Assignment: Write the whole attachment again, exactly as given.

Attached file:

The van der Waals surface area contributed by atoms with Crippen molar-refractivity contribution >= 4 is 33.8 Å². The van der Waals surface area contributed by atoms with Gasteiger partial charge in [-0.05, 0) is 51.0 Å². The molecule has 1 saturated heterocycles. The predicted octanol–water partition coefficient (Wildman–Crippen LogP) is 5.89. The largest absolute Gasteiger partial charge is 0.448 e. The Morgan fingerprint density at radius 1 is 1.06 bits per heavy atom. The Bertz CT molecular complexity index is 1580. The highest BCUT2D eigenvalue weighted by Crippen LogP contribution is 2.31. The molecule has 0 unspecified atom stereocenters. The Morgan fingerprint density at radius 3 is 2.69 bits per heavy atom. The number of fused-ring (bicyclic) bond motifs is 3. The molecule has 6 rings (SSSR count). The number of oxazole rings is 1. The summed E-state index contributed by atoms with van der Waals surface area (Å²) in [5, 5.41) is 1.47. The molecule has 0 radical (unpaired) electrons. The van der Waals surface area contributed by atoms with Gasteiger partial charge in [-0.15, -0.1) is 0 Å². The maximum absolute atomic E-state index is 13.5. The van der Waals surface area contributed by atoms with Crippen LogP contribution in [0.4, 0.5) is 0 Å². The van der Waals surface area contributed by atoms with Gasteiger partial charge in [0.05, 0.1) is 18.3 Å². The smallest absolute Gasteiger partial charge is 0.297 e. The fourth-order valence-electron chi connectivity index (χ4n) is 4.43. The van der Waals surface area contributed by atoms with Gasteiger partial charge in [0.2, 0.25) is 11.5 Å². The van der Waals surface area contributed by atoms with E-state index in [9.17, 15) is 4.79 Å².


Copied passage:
The van der Waals surface area contributed by atoms with Crippen molar-refractivity contribution >= 4 is 33.8 Å². The van der Waals surface area contributed by atoms with Gasteiger partial charge in [-0.05, 0) is 51.0 Å². The molecule has 1 saturated heterocycles. The predicted octanol–water partition coefficient (Wildman–Crippen LogP) is 5.89. The largest absolute Gasteiger partial charge is 0.448 e. The Morgan fingerprint density at radius 1 is 1.06 bits per heavy atom. The Bertz CT molecular complexity index is 1580. The highest BCUT2D eigenvalue weighted by Crippen LogP contribution is 2.31. The molecule has 0 unspecified atom stereocenters. The Morgan fingerprint density at radius 3 is 2.69 bits per heavy atom. The number of fused-ring (bicyclic) bond motifs is 3. The molecule has 6 rings (SSSR count). The number of oxazole rings is 1. The summed E-state index contributed by atoms with van der Waals surface area (Å²) in [5, 5.41) is 1.47. The molecule has 0 radical (unpaired) electrons. The van der Waals surface area contributed by atoms with Gasteiger partial charge in [-0.15, -0.1) is 0 Å². The maximum absolute atomic E-state index is 13.5. The van der Waals surface area contributed by atoms with Crippen LogP contribution in [0.4, 0.5) is 0 Å². The van der Waals surface area contributed by atoms with Gasteiger partial charge in [0.05, 0.1) is 18.3 Å². The smallest absolute Gasteiger partial charge is 0.297 e. The fourth-order valence-electron chi connectivity index (χ4n) is 4.43. The van der Waals surface area contributed by atoms with Gasteiger partial charge in [0.2, 0.25) is 11.5 Å². The van der Waals surface area contributed by atoms with E-state index in [9.17, 15) is 4.79 Å².